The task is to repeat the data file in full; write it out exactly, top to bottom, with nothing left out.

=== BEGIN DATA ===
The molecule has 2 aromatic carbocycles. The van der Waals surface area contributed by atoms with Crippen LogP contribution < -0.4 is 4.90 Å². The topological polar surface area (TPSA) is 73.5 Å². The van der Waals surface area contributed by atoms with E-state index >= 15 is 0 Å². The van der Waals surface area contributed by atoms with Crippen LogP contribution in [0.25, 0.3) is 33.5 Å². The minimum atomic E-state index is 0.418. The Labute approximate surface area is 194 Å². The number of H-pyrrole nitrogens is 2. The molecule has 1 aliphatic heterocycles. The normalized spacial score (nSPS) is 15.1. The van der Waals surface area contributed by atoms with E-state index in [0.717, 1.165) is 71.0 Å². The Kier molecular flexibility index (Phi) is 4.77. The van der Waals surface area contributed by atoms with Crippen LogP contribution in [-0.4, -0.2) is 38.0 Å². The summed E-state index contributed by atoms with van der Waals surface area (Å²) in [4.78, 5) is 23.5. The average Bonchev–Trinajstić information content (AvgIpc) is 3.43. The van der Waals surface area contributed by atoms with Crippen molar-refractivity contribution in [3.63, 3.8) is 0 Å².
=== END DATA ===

The molecule has 2 aromatic carbocycles. The van der Waals surface area contributed by atoms with Crippen LogP contribution < -0.4 is 4.90 Å². The topological polar surface area (TPSA) is 73.5 Å². The van der Waals surface area contributed by atoms with E-state index >= 15 is 0 Å². The van der Waals surface area contributed by atoms with Crippen LogP contribution in [0.25, 0.3) is 33.5 Å². The minimum atomic E-state index is 0.418. The Labute approximate surface area is 194 Å². The number of H-pyrrole nitrogens is 2. The molecule has 1 aliphatic heterocycles. The normalized spacial score (nSPS) is 15.1. The van der Waals surface area contributed by atoms with E-state index in [0.717, 1.165) is 71.0 Å². The Kier molecular flexibility index (Phi) is 4.77. The van der Waals surface area contributed by atoms with Crippen LogP contribution in [-0.4, -0.2) is 38.0 Å². The summed E-state index contributed by atoms with van der Waals surface area (Å²) in [4.78, 5) is 23.5. The average Bonchev–Trinajstić information content (AvgIpc) is 3.43. The van der Waals surface area contributed by atoms with Crippen molar-refractivity contribution in [3.63, 3.8) is 0 Å².